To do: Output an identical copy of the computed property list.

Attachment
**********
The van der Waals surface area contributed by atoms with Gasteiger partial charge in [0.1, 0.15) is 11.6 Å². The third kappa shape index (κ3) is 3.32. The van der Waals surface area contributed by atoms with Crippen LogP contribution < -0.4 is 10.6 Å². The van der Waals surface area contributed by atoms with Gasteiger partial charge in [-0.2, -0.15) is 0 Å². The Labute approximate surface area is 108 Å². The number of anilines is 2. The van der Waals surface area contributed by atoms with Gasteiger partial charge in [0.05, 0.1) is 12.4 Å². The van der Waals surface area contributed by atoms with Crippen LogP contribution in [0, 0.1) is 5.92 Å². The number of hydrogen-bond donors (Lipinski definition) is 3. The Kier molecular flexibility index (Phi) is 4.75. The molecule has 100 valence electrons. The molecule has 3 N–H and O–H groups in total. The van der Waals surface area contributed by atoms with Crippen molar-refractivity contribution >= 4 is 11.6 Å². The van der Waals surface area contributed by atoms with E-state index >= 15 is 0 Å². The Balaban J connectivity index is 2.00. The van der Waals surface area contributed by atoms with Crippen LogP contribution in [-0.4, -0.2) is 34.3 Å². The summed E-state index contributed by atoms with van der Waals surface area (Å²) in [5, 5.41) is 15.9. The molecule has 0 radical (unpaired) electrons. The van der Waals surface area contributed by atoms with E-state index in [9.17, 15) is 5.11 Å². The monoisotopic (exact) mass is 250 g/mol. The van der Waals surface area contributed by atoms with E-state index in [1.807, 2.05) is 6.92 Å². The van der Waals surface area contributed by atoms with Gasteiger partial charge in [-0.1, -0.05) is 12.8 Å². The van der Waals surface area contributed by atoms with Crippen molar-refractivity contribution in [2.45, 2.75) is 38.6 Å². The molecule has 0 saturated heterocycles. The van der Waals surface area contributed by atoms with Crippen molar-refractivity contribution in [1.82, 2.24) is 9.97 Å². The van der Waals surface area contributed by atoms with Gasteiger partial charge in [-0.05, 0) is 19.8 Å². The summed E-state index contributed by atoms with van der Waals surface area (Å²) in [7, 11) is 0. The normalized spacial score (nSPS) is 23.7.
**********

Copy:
The van der Waals surface area contributed by atoms with Gasteiger partial charge in [0.1, 0.15) is 11.6 Å². The third kappa shape index (κ3) is 3.32. The van der Waals surface area contributed by atoms with Crippen LogP contribution < -0.4 is 10.6 Å². The van der Waals surface area contributed by atoms with Gasteiger partial charge in [-0.2, -0.15) is 0 Å². The Labute approximate surface area is 108 Å². The number of anilines is 2. The van der Waals surface area contributed by atoms with Gasteiger partial charge in [0.05, 0.1) is 12.4 Å². The van der Waals surface area contributed by atoms with Crippen LogP contribution in [0, 0.1) is 5.92 Å². The number of hydrogen-bond donors (Lipinski definition) is 3. The Kier molecular flexibility index (Phi) is 4.75. The molecule has 100 valence electrons. The molecule has 3 N–H and O–H groups in total. The van der Waals surface area contributed by atoms with Crippen molar-refractivity contribution >= 4 is 11.6 Å². The van der Waals surface area contributed by atoms with E-state index >= 15 is 0 Å². The Balaban J connectivity index is 2.00. The van der Waals surface area contributed by atoms with Crippen LogP contribution in [-0.4, -0.2) is 34.3 Å². The summed E-state index contributed by atoms with van der Waals surface area (Å²) in [5, 5.41) is 15.9. The molecule has 0 radical (unpaired) electrons. The van der Waals surface area contributed by atoms with E-state index in [9.17, 15) is 5.11 Å². The monoisotopic (exact) mass is 250 g/mol. The van der Waals surface area contributed by atoms with E-state index in [1.807, 2.05) is 6.92 Å². The van der Waals surface area contributed by atoms with Gasteiger partial charge in [-0.1, -0.05) is 12.8 Å². The van der Waals surface area contributed by atoms with Crippen molar-refractivity contribution in [2.45, 2.75) is 38.6 Å². The molecule has 0 saturated heterocycles. The van der Waals surface area contributed by atoms with Crippen molar-refractivity contribution in [1.82, 2.24) is 9.97 Å². The van der Waals surface area contributed by atoms with Gasteiger partial charge in [-0.05, 0) is 19.8 Å². The summed E-state index contributed by atoms with van der Waals surface area (Å²) in [7, 11) is 0. The normalized spacial score (nSPS) is 23.7.